“We were recording 'LP3' and were calling it that when we were working on it,” says Stroud. “We didn’t have a name and we started to like it. We thought, Well, this is really boring, but for us, it, like, worked. And we made both those records pretty much at the same time at the same recording sessions so the next one would be ‘LP4.’ Maybe we were being lazy.”

Stroud says he doesn’t listen to much instrumental music, save classical and Hawaiian, and while he knew of Tangerine Dream, a pioneering German electronic band, it was only in passing. “I love old ‘60s bands, The Zombies, The Kinks, The Beatles, stuff like that,” he says. “So what I’m trying to recreate when I play guitar melodies is basically a vocal melody. I think about the songs in that way, trying to make pop songs. But I really don’t want to sing. Who wants to sing? We try to make them as accessible and poppy as possible and let the guitar do the talking.”

In a world of increasingly short attention spans, Ratatat took something of a career gamble by not releasing an album for five years.

Stroud says they weren’t completely confident an audience would be waiting for them when they returned. “But,” he adds, “at the same time, we were trusting ourselves to take the time to make sure we made the record that we wanted to. We scrapped so many songs and we took a lot of breaks ‘cause we had been recording and touring for 10 years non-stop, just constantly around each other so it was important for the band to take a little breather.”

Their friendship, Stroud says, has had its ups and downs. “It tends to be pretty easy on tour,” he says. “The work is kind of done. It’s just fun. We go on stage and play. It’s more like the writing/recording process, if that’s going well we’re like best friends, laughing all the time. It’s amazing. And if we’re struggling and we can’t get ideas together it’s so tense. It’s collaboration and collaborating is hard.”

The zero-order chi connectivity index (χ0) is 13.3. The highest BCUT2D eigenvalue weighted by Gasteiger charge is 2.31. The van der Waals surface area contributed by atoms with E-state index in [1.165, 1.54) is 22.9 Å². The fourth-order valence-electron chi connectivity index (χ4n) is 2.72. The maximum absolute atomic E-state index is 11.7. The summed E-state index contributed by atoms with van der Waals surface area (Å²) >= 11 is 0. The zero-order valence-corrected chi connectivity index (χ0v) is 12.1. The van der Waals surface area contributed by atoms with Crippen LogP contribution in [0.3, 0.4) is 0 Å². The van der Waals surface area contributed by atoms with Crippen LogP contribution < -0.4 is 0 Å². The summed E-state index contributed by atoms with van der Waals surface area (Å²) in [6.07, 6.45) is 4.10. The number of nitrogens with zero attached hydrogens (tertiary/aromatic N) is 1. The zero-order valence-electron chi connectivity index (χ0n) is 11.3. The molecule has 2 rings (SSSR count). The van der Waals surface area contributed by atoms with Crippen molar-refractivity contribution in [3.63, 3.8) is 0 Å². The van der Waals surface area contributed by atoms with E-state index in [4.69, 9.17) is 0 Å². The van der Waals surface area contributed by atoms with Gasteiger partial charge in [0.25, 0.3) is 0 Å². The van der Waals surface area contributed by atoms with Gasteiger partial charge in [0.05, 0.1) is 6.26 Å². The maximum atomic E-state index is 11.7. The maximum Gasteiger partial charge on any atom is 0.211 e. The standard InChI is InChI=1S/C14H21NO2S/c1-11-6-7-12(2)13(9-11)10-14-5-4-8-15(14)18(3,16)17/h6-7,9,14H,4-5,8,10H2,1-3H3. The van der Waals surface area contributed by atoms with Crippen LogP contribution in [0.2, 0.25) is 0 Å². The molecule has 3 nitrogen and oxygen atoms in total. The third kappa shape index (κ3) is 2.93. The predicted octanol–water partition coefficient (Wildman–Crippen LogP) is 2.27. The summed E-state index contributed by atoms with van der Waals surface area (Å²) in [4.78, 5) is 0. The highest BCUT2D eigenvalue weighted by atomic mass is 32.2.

When they started playing out live again last year -- they’d had nearly a four-year break -- Stroud says, “I was scared to play the first shows. Is anyone even going to come? But it seems like we got bigger in that period of time. It’s strange but the shows were bigger than they always were before.”

“I think ‘Magnifique’ is a stronger record,” Stroud says. “’LP3 and ‘4,’ I like those records, but to me they’re too scattered. We were in a new studio and we were excited about all these different sounds we had available to us -- a million different keyboards and harpsichord and piano and all these kinds of percussion that we had never used before. It had always just been the two of us in one of our bedrooms with our keyboards. So we went crazy with all that stuff and I think we learned a lot about arranging and producing, but with this record, instead of spreading all that out between 20 different instruments, it’s like different layers of guitars. It feels like a smarter record to me.”


Jim Sullivan is a former Boston Globe arts and music staff writer who pens the arts-events website jimsullivanink.com and contributes to various publications, TV and radio outlets. He hosts the monthly music/interview show “Boston Rock/Talk” on Xfinity On Demand.

Jim Sullivan Twitter Music Writer
Jim Sullivan writes about rock 'n' roll and other music for The ARTery.